There are lots of opportunities to explore your artistic side at the Central Wisconsin Children’s Museum. (YOU FILE PHOTO)

» If you are traveling with kids, no trip to the area would be complete without getting your hands messy in the art room of the Central Wisconsin Children’s Museum. » For more, head east, to the University of WisconsinStevens Point campus. In the Noel Fine Art Center, home to the Carlsten Art Gallery, you will find rotating exhibitions featuring student work as well as faculty and guest artists. Just outside, as you walk to the Museum of Natural History inside the Albertson Learning Resource Center, you will see the mosaic mural, which stands 150 feet wide and 50 feet high, titled “E Pluribus Unum.” » Don’t forget to visit the Wisconsin Conservation Hall of Fame (at Schmeeckle Reserve). Schmeeckle Reserve offers free, hands-on nature and history programs, geared to a wide audience, from September to May. The programs, which feature informative talks, guided rides and hikes, are run by UWSP College of Natural Resources students. Want more information for things to do in and around the Stevens Point area? Visit www. or call 800-236-4636 to order a free planning guide.

Herrschner’s retail store offers a variety of products for craft and art projects. (YOU FILE PHOTO)

Clay Corner Studio in downtown Stevens Point offers a number of items for customers to paint. (YOU FILE PHOTO) WI-5001446164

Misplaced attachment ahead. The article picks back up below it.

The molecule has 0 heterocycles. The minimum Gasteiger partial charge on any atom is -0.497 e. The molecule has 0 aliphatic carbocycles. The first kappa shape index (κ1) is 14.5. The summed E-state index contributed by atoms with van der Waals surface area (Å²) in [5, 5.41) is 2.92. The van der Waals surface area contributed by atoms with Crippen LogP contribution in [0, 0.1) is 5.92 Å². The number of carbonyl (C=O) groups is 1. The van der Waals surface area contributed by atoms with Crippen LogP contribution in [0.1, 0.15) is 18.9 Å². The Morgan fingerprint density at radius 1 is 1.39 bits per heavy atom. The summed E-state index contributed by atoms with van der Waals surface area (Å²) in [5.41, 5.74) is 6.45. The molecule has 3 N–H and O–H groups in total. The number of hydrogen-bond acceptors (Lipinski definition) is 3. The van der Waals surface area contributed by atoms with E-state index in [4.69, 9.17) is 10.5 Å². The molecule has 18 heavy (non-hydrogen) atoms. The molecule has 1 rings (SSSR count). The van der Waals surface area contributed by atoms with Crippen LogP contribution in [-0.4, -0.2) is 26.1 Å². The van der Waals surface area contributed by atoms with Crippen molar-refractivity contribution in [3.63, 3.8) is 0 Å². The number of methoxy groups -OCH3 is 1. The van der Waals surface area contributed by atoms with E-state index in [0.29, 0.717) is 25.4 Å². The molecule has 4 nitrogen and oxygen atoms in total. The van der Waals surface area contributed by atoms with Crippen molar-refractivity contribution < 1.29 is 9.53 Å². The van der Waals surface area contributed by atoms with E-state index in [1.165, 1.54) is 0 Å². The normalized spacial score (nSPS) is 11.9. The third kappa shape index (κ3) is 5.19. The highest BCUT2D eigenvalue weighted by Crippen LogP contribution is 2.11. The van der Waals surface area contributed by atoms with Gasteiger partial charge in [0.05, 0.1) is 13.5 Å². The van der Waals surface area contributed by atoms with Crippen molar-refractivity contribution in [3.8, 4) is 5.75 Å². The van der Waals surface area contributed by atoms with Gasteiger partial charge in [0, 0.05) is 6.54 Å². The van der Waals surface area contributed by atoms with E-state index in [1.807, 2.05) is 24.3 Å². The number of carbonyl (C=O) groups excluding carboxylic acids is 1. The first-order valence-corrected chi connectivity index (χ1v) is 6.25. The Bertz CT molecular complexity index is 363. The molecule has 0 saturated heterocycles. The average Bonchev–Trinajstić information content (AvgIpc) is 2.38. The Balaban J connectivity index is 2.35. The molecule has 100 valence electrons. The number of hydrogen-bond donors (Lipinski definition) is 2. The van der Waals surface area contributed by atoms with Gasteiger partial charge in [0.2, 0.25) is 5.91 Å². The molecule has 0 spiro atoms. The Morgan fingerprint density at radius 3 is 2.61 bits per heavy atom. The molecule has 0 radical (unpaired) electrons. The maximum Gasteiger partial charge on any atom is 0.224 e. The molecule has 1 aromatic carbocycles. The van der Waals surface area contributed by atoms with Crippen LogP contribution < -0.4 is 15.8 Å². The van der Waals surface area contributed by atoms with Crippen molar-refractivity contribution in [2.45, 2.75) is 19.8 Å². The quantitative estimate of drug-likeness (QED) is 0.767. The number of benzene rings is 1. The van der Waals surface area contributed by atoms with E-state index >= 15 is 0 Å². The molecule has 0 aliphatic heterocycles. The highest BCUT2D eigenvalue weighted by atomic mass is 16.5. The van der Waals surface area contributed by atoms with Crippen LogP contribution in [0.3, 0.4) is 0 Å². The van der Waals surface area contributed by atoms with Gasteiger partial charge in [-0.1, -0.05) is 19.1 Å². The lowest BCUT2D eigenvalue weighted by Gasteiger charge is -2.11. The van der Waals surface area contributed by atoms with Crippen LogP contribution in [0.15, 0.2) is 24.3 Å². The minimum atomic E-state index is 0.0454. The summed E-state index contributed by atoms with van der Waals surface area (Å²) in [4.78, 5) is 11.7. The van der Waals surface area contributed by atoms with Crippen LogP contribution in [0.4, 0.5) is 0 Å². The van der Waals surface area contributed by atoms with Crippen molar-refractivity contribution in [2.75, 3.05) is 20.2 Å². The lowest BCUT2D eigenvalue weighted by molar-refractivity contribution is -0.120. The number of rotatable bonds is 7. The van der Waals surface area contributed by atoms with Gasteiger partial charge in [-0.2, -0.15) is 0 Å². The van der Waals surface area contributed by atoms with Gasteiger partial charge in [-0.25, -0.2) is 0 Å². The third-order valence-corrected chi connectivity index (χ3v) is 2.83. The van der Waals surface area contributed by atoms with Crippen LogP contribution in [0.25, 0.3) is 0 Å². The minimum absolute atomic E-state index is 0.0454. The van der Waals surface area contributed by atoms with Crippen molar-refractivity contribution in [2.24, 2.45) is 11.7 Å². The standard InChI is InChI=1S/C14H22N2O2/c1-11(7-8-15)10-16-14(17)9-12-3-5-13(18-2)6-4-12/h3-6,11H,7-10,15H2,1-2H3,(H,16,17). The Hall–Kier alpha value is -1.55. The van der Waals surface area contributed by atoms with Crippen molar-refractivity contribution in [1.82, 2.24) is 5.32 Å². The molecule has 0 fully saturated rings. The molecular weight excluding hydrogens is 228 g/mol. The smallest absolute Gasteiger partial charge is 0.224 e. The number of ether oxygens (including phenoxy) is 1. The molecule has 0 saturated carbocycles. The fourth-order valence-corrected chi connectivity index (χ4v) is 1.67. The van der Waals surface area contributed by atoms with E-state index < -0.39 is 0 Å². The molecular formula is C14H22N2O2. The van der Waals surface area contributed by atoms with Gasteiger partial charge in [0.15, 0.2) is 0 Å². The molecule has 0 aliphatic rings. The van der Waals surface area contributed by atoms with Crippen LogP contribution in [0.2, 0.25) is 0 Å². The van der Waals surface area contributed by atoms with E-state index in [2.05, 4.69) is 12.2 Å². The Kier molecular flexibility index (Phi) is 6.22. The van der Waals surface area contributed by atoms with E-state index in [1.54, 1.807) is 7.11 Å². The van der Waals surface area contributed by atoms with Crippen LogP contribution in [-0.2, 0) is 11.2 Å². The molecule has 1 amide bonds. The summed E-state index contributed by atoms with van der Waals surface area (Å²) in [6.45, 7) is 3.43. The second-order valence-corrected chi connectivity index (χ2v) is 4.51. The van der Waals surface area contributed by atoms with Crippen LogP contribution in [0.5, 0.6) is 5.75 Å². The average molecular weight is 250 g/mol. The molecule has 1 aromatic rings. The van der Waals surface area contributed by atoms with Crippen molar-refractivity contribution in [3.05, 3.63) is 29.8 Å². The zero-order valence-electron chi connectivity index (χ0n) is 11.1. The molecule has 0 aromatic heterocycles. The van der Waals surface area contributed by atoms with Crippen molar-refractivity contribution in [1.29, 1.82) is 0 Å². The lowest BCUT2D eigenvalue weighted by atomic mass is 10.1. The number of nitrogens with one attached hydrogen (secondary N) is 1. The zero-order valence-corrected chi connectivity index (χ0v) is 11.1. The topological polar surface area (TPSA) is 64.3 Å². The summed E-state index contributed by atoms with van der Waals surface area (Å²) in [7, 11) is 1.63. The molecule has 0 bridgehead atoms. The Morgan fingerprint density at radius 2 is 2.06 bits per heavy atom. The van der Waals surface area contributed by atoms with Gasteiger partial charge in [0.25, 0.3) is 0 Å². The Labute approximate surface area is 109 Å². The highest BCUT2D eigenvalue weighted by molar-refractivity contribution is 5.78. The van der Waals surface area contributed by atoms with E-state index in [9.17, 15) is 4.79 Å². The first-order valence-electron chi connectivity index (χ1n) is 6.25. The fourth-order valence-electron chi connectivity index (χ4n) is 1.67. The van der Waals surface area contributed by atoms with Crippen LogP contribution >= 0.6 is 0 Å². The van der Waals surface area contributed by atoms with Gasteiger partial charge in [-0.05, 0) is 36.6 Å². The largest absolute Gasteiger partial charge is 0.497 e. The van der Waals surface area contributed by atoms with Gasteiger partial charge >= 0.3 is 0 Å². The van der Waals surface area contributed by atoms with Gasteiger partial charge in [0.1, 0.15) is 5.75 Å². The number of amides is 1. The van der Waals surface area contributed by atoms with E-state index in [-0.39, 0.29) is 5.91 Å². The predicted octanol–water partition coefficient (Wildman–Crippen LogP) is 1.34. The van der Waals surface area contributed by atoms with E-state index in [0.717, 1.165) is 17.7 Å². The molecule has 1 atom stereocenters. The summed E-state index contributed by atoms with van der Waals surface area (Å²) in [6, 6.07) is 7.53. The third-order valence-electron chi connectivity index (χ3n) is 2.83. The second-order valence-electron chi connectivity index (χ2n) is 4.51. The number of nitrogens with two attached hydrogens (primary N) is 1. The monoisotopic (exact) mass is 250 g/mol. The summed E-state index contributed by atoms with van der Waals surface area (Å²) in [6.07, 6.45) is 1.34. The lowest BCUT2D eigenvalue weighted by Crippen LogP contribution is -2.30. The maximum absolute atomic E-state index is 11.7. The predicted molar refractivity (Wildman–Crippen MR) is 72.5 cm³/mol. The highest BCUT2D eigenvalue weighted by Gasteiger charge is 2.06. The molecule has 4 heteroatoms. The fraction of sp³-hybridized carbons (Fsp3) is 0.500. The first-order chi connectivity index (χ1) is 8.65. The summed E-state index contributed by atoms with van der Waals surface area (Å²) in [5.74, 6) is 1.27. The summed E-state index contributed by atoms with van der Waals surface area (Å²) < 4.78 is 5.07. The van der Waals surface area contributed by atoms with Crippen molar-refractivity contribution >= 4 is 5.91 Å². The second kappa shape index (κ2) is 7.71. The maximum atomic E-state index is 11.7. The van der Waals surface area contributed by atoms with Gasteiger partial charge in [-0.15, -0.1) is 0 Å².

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Find ‘something for everyone’ Beyond Ordinary a unique local shopping experience


s discerning shoppers know, it can be very difficult to find the perfect gift that’s truly one-of-a-kind. That’s why Tabby Huber, 43, of Wausau says she drives to Plover if she needs something that’s really unique. “Beyond Ordinary lives up to its name,” Huber said. “It’s absolutely my favorite store, and well worth the drive for me.” Since opening almost five years ago in Village Park in Plover, Beyond Ordinary has garnered a following throughout central Wisconsin thanks to its unique collection of gifts, accessories, culinary items and home decor. The store recently was named the best shopping experience in the Stevens Point Journal’s Portage County’s Best reader survey. Jenna Fritsch of Stevens Point says it’s one of her favorite places to buy gifts for friends and family. “The staff is always welcoming and friendly,” Fritsch said. “I love it.” Story by Shereen Skola Photos by Doug Wojcik